In lieu of an abstract, here is a brief excerpt of the content:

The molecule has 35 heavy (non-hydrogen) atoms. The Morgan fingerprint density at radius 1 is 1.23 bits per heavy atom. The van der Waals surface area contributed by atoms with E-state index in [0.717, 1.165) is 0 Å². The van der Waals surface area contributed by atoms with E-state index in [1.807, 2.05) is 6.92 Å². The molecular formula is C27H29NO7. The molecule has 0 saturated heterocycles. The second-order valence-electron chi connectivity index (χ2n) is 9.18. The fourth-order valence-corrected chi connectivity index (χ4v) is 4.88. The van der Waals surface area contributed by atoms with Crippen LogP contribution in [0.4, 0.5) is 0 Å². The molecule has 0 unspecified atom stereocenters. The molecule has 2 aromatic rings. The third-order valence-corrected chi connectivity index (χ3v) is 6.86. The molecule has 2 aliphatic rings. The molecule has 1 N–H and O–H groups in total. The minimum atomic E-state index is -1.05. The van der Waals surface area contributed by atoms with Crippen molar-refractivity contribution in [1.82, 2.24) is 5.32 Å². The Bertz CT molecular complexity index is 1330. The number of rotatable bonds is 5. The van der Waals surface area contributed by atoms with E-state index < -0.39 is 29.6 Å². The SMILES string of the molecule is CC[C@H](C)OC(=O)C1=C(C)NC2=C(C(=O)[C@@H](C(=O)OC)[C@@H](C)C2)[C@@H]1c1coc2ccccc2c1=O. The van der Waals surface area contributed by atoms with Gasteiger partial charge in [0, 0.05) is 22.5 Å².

316 Feminist Studies 46, no. 2. © 2020 by Feminist Studies, Inc. Minh-Ha T. Pham “How to Make a Mask”: Quarantine Feminism and Global Supply Chains Rosie the Seamstress. Also, Sally, Sylvia, Sharon, Susie/Suzie/Suzy the Seamstress. These are just some of the names given to, and adopted by, hundreds of thousands of (mostly) women and girls in the United States making face masks from their homes.1 They’re part of a loosely coordinated grassroots effort to help alleviate the national shortage of personal protective equipment (PPE). Other collective terms, like sewing army, seamstress battalion, and craftivists also figure prominently in the popular discourse about this mass movement. As these names suggest, at-home mask-making in the context of COVID-19 is being interpreted as a gendered form of civic participation based on traditionally feminine skills of sewing and crafting as well as moral, spiritual, and cultural uplift. Like her predecessor, Rosie the Riveter , Rosie the Seamstress is understood as the feminine embodiment of the American can-do spirit. She’s a tough but feminine, white, middle-class woman who, when her country needs her, dutifully rolls up her sleeves and gets down to work—not by making airplanes and bombs but by sewing face masks. In national and local newspapers, this latest icon of feminist empowerment and national solidarity can be seen in the myriad photos of grandmothers, moms, sisters, neighbors, little girls, and social media 1. The masculine counterparts of Rosie the Seamstress are the portrayals of men and boys using their personal 3-D printers to fabricate face shields. Minh-Ha T. Pham 317 groups sitting at sewing machines making face masks. With few exceptions , they’re all white, feminine-presenting, and middle-class. “Rosie the Seamstress” is uplifting, but it’s also a narrative that pushes women of color, low-income women, and immigrant women to the margins of the US cultural and social imaginary, thus threatening to erase them from the historical memory of COVID-19 (and of World War II). Nowhere is this more evident than in the case of garment workers, the other group of mostly women and girls who are making face masks. Few sectors were as rapidly and severely affected by the early spread of COVID-19 than the global garment industry. Even when the virus was still contained to China, its effects were already being felt in garment factories all over the world. When China expanded its quarantine efforts in January 2020, fashion sales plummeted across all markets. Chinese consumers, the world’s fastest growing luxury market, stopped buying.2 Chinese garment and textile workers stopped going to factories to make clothes or to ship textiles and other materials (e.g., zippers, buttons, rivets, and Velcro) to apparel manufacturers in countries that depend on China for supplies. When COVID-19 spread globally, the impact on garment workers was catastrophic. As demand went into freefall, so too did new orders. Garment factories worldwide reported unprecedented production slowdowns in February and March of 2020, the effects of which will last for months, if not years. Typically, brands place orders at least three months ahead of delivery and pay for the finished product only after it arrives. In other words, production slowdowns in late autumn can mean a loss of wages and increased precarity for garment workers through the spring and summer, which can be devastating for those who lack savings and largely don’t get paid a living wage. For garment workers, the loss of a job often involves not only the loss of potential future income but also the loss of unpaid back wages. This is the second impact COVID-19 had on garment workers. 2. McKinsey Greater China’s Apparel, Fashion and Luxury Group, “China Luxury Report 2019,” McKinsey and Company, April 2019, china/how%20young%20chinese%20consumers%20 are%20reshaping%20global%20luxury/mckinsey-china -luxury-report-2019-how-young-chinese-consumersare -reshaping-global-luxury.ashx. 318 Minh-Ha T. Pham In the midst of the pandemic, Western fashion brands and retailers exercised their contractual right to cancel existing orders, or more accurately, to stiff workers on wages...